Care Coordinators May be Misclassified and Entitled to Overtime and Backpay

Managed Care Organizations (MCO’s) often contract with State Health Departments to provide care for dually eligible Medicaid and Medicare patients pursuant to requirements established by the federal Centers for Medicare & Medicaid Services (CMS).  Care coordinators provide case management services on behalf of the MCO to various populations.

Managed Care Organizations is a vague term for normal people but some examples include:

  • Aetna/CVS Health
  • Anthem, Inc.
  • Health Care Service Corporation (Blue Cross Blue Shield)
  • BMC HealthNet
  • CareSource
  • Centene
  • Cigna
  • Humana
  • Independence Health Group
  • Molina Health
  • Tufts Health
  • UnitedHealth Group
  • WellCare

If you work or have worked for an MCO in the past three (3) years and are/were:

  1. Classified as exempt from overtime (you did not receive overtime pay and likely did not clock in and out for your schedule work shifts)
  2. Paid on a salary basis (your paycheck is the same every pay period regardless of how many hours you worked) and
  3. Routinely work over 40 hours per week but are not paid for hours worked over 40 per week

You may be entitled to overtime and backpay! Contrary to popular belief, employees paid on a  salary basis are not automatically exempt from overtime – time and one-half the regular rate of pay for all hours worked over 40 hours in a workweek. Instead, everyone is entitled to overtime unless they fall within particular exemptions established by the FLSA.

Under the Section 13(a)(1) of the FLSA, certain categories of employees can be exempt from the overtime provisions of the FLSA, including employees working in a bona fide administrative, executive, or professional capacity.

An employee’s exempt status depends on whether their job duties qualify the employee for an exemption from federal overtime protections.  Job Title is irrelevant for purposes of determining appropriate exemptions under the FLSA.  For example – just because your job title is “administrator” does not mean you are administratively exempt.  Instead, in order to be exempt under the administrative exemptions, an employer must show that the primary duties of the “administrator” are:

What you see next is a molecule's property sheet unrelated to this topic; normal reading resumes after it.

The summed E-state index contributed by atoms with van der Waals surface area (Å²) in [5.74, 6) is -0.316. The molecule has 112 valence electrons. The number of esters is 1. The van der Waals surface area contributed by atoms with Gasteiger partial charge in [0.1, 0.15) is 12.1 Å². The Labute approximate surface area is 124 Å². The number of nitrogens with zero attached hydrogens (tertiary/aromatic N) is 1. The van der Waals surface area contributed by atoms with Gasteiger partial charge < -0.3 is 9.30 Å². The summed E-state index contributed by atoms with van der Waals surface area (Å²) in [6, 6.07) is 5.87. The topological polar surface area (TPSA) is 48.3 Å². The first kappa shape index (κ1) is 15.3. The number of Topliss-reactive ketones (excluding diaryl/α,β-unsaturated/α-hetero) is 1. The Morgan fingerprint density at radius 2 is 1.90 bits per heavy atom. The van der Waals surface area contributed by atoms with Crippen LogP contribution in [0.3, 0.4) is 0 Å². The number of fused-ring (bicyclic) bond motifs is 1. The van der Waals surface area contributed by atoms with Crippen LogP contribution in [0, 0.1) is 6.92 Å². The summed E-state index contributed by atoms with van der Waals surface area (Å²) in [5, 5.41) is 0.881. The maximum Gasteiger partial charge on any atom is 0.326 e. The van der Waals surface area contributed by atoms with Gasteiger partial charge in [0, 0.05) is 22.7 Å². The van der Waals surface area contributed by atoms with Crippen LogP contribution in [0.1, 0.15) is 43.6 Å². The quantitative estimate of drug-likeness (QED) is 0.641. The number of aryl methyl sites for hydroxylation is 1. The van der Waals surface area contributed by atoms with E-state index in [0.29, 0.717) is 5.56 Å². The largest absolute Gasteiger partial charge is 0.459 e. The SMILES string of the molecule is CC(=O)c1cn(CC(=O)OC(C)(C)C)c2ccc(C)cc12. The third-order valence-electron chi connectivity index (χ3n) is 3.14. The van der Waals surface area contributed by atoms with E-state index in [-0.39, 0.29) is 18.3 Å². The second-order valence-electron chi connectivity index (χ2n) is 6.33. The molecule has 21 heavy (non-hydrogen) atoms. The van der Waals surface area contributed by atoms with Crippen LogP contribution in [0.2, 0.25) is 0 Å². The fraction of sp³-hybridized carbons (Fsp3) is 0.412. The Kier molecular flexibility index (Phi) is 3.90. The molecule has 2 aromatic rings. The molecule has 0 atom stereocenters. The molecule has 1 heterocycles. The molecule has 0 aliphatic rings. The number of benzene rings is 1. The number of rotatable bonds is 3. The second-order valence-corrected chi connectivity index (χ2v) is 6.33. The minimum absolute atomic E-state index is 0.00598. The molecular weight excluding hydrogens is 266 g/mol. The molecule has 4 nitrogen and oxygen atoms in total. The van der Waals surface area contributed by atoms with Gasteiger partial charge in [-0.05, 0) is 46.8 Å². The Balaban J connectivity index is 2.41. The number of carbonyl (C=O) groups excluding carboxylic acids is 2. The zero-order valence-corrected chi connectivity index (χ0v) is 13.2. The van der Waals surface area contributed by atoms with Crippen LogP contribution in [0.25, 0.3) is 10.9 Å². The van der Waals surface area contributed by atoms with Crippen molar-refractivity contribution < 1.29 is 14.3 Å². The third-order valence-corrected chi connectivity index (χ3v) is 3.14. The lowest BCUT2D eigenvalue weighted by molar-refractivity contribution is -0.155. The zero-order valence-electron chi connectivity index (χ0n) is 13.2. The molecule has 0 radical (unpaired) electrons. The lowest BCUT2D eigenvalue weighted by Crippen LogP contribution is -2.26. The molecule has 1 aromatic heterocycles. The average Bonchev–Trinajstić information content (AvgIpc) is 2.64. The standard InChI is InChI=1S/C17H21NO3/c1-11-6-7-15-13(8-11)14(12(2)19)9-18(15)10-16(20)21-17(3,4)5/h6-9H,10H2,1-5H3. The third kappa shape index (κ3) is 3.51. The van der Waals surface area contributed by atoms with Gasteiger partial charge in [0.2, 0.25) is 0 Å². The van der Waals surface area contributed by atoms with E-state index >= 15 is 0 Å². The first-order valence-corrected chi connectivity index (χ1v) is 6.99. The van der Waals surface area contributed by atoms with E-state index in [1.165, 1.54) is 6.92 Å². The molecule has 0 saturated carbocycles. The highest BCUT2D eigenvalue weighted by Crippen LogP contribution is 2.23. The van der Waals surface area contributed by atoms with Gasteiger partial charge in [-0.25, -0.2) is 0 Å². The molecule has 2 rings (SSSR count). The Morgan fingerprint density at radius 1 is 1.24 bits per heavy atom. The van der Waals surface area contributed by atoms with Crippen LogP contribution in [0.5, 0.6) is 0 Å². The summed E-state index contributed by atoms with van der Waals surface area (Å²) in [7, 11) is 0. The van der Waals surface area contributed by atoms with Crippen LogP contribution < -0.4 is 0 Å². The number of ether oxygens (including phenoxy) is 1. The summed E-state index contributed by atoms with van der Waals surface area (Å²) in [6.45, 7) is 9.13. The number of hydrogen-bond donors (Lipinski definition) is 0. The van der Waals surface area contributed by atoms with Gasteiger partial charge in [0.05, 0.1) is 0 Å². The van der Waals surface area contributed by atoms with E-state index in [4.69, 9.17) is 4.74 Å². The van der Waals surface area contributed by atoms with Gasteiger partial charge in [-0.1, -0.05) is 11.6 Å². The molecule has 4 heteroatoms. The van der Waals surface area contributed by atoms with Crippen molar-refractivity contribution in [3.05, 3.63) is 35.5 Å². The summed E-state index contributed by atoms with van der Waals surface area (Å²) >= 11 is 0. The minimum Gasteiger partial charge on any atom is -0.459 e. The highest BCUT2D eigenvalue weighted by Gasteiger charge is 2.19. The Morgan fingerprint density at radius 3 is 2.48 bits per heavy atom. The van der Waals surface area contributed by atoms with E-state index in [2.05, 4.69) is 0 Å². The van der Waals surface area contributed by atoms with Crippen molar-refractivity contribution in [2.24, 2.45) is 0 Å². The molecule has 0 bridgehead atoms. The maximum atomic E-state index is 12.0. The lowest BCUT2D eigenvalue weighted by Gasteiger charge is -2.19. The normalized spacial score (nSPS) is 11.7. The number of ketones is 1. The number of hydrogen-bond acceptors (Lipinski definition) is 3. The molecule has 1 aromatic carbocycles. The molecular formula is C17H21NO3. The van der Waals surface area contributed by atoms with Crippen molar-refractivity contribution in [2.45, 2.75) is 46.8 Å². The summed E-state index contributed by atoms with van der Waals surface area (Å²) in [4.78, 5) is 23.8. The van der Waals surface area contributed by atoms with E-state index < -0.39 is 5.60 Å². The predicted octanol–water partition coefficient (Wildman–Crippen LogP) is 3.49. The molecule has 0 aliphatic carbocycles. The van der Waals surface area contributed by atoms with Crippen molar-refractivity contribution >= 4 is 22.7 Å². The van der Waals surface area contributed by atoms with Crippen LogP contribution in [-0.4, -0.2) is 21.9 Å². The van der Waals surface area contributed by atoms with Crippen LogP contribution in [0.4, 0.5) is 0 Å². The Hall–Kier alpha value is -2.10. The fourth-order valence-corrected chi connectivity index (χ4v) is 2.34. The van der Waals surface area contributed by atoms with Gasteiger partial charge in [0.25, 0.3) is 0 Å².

• The employee must be compensated on a salary or fee basis (as defined in the regulations) at a rate not less than $684 per week;
  • The employee’s primary duty must be the performance of office or non-manual work directly related to the management or general business operations of the employer or the employer’s customers; and
  • The employee’s primary duty includes the exercise of discretion and independent judgment with respect to matters of significance.


The United States Department of Labor (“DOL”) Fact Sheet regarding the Administrative Exemption can be found here.  In addition, the DOL issues opinion letters in order to address particular questions or gray areas regarding exemptions and compliance with the FLSA.  While the DOL has not addressed the issue of care coordinators directly – it has found that other similar employees are not exempt employees.

For example, in DOL Opinion Letter FLSA2005-50 (November 4, 2005), the DOL found that “caseworkers” that “provide case management services” and who possessed a bachelor’s degree in social sciences were not administratively exempt employees under the FLSA.  Similarly, in FLSA2007-7 (February 8, 2007), the DOL found that “case managers” were non-exempt whose primary duty “is to meet and to work with consumers to gather information, to assess each consumer’s needs, to assess the costs of care, to prepare a plan of care, and to identify and to implement services to meet the consumer’s needs.”  The DOL emphasized that case managers “do not personally deliver or administer services to the consumers – but are response for planning and helping to obtain those services from third-party service providers.”

Care Coordinators often do similar work to the caseworkers and case managers the DOL has held are not exempt from overtime.  If you have performed care coordination services in excess of forty hours per week without receiving overtime pay in the last three years, you may have a valuable claim for unpaid wages.  We evaluate cases confidentially and at no cost to you.  You can reach us by phone at (617) 338-9400, by email at, or by filling out the form below.